«Alors que nous continuons de simplifier et de recentrer nos activités, nous croyons que la cession de CFDP [ComFree/DuProprio] est une autre étape très positive pour les Pages Jaunes et nos parties prenantes», a expliqué le président et chef de la direction, David A. Eckert, lundi, en commentant la transaction qui devrait être complétée le ou vers le 6 juillet.
Chacun des propriétaires de terrain du projet Square Watson devra faire approuver les plans de la maison qu’il entend construire par le représentant du vendeur, soit par Luc Élias et préalablement aux travaux de construction. De plus, la couleur des revêtements extérieurs ainsi que celle de la toiture de la maison à être érigée doivent être approuvés par le représentant du vendeur, soit par Luc Élias.
SM Hypermarket was chosen as the anchor store for the complex's mall in October 2008.[2] In September 2009, Indian BPO giant Wipro Technologies announced that it would rent 6,000 square metres (65,000 sq ft) of office space in Eton Cyberpod Centris, with a commitment to expand by another 33%. It was Wipro's second Philippine office after the Cebu Business Park.[8]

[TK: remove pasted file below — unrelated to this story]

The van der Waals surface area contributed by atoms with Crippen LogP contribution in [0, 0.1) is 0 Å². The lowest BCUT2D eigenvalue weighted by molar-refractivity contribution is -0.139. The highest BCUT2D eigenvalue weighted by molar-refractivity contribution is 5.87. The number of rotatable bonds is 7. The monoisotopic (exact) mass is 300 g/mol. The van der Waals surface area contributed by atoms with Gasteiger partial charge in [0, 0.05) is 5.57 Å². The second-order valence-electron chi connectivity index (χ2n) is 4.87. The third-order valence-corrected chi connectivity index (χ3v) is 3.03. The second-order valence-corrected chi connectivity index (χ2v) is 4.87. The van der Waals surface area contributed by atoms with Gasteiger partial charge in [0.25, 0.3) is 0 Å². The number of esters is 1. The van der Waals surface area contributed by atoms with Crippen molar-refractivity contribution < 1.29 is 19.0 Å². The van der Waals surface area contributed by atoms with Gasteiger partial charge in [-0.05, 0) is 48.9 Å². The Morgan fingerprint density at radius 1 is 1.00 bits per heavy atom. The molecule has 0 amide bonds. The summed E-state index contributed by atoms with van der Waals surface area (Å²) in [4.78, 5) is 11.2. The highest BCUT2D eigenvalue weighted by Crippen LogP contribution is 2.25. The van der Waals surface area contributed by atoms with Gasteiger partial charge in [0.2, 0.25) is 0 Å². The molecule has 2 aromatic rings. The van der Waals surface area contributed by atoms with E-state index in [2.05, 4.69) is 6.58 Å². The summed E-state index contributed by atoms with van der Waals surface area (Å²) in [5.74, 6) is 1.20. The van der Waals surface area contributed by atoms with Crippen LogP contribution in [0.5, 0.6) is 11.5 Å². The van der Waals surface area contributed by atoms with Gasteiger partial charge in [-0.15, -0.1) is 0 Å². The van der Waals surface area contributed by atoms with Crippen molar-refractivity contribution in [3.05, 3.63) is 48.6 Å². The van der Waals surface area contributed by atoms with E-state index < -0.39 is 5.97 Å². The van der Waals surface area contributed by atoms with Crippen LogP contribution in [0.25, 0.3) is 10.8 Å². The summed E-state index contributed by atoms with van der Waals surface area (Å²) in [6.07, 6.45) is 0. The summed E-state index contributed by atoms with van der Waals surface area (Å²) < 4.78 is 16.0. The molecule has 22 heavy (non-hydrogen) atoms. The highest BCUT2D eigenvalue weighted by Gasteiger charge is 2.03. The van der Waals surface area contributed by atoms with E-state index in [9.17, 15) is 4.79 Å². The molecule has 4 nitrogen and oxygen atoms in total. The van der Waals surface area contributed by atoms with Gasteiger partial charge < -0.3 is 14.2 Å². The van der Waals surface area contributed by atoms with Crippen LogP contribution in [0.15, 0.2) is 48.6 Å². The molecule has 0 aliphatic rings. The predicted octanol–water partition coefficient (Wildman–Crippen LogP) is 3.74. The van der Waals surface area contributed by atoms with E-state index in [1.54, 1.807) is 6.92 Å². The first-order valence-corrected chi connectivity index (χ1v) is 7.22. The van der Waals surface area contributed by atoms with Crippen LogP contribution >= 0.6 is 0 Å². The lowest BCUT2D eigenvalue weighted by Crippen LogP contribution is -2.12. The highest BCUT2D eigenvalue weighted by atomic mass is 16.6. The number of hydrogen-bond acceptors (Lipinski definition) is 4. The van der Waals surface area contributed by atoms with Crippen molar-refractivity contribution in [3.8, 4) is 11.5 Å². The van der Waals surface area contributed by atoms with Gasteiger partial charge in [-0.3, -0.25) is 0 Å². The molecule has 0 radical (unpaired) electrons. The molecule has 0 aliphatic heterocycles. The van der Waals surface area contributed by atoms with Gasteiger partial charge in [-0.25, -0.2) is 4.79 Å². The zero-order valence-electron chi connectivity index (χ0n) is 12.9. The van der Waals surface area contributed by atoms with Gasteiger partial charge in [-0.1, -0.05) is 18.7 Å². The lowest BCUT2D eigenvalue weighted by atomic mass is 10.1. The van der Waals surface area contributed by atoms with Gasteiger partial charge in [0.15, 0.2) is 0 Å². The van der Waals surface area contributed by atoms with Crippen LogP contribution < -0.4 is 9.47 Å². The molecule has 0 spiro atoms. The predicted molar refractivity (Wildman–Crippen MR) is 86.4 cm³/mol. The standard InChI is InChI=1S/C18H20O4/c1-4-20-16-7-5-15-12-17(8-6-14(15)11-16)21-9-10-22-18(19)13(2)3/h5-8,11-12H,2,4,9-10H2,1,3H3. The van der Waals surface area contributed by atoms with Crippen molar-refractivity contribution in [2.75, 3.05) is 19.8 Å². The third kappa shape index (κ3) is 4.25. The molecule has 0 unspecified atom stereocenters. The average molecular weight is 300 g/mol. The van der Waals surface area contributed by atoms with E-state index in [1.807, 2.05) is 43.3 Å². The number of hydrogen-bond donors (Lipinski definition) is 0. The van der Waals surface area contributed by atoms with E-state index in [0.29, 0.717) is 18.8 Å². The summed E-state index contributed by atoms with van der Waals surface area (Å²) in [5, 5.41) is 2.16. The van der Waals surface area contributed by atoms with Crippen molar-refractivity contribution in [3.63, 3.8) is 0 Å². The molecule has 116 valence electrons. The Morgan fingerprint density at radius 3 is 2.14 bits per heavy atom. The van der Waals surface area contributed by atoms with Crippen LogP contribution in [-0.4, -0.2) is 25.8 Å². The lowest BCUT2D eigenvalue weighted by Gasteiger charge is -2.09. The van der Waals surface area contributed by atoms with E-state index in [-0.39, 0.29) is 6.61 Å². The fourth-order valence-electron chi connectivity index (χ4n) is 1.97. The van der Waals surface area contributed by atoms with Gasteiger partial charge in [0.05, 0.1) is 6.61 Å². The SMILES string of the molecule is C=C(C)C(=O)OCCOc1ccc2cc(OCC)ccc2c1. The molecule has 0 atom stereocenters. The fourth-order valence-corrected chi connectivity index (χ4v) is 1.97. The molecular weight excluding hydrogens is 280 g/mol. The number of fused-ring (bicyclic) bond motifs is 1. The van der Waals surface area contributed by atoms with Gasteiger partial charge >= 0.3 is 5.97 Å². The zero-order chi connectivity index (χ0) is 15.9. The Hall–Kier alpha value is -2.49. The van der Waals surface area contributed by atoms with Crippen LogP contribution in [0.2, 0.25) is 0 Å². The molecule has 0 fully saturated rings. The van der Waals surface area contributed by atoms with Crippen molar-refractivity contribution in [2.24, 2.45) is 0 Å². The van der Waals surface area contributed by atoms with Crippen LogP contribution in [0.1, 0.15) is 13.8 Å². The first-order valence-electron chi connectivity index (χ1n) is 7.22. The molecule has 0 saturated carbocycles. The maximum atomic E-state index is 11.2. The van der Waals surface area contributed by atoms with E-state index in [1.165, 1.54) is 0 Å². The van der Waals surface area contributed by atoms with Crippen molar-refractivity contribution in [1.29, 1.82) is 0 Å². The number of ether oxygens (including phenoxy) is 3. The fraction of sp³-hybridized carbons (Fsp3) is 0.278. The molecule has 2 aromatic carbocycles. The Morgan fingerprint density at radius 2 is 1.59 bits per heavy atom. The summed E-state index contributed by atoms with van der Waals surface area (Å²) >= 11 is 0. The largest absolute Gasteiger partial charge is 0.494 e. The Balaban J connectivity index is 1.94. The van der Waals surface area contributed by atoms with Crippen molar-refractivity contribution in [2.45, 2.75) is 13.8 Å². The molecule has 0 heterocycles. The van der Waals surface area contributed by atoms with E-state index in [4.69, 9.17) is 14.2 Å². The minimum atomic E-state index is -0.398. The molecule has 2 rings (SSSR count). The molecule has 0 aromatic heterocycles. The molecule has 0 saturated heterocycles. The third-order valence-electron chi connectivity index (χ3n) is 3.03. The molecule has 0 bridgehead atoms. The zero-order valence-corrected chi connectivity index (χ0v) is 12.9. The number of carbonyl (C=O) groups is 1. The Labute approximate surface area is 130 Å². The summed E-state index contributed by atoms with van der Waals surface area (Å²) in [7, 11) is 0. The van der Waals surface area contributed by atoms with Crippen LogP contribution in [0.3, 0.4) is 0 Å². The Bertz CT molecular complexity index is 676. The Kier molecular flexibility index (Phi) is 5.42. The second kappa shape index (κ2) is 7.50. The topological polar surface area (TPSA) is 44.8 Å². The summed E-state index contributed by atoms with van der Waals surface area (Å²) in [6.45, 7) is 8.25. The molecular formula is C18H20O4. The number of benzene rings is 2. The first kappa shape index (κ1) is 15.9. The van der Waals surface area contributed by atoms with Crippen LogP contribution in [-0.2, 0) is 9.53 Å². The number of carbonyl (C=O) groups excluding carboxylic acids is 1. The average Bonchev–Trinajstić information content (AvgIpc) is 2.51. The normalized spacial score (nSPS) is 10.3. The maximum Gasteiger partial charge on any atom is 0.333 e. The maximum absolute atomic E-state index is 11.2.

Desert birds and lizards are predators of C. pallida, and these bees can be parasitized by the meloid beetle (Tegrodera erosa); however, rain is the largest threat to these bees.[12] At night and during the heat of the day, C. pallida bees will hide under rocks, trees, in burrows, etc. When it rains, the bees can get wet. If the bee is in a burrow, it may simply drown. If the bee is underneath something, when night comes, the bee may freeze to death due to the low temperatures in the desert. Since these bees are solitary, they don’t have the protection of a hive or colony; thus, they are more susceptible to the elements.[11]

Male C. pallida are able detect the pheromones which females release and use them to locate female burrows. When a virgin female is about to emerge from her burrow, she releases a scent that wafts up through the soil and is detected by the antenna of the males. This has led to males developing a very acute olfactory sense. Freshly-killed females have been buried to test whether sound also plays a part in male signaling. In these tests, male bees still dug up the dead females, proving that pheromone signaling is the only pathway. Males have also been observed to dig up other males. This shows that males and virgin females give off similar pheromones. Oddly, males also sometimes dig up other digger bee species. It is currently unknown why this occurs.[6]
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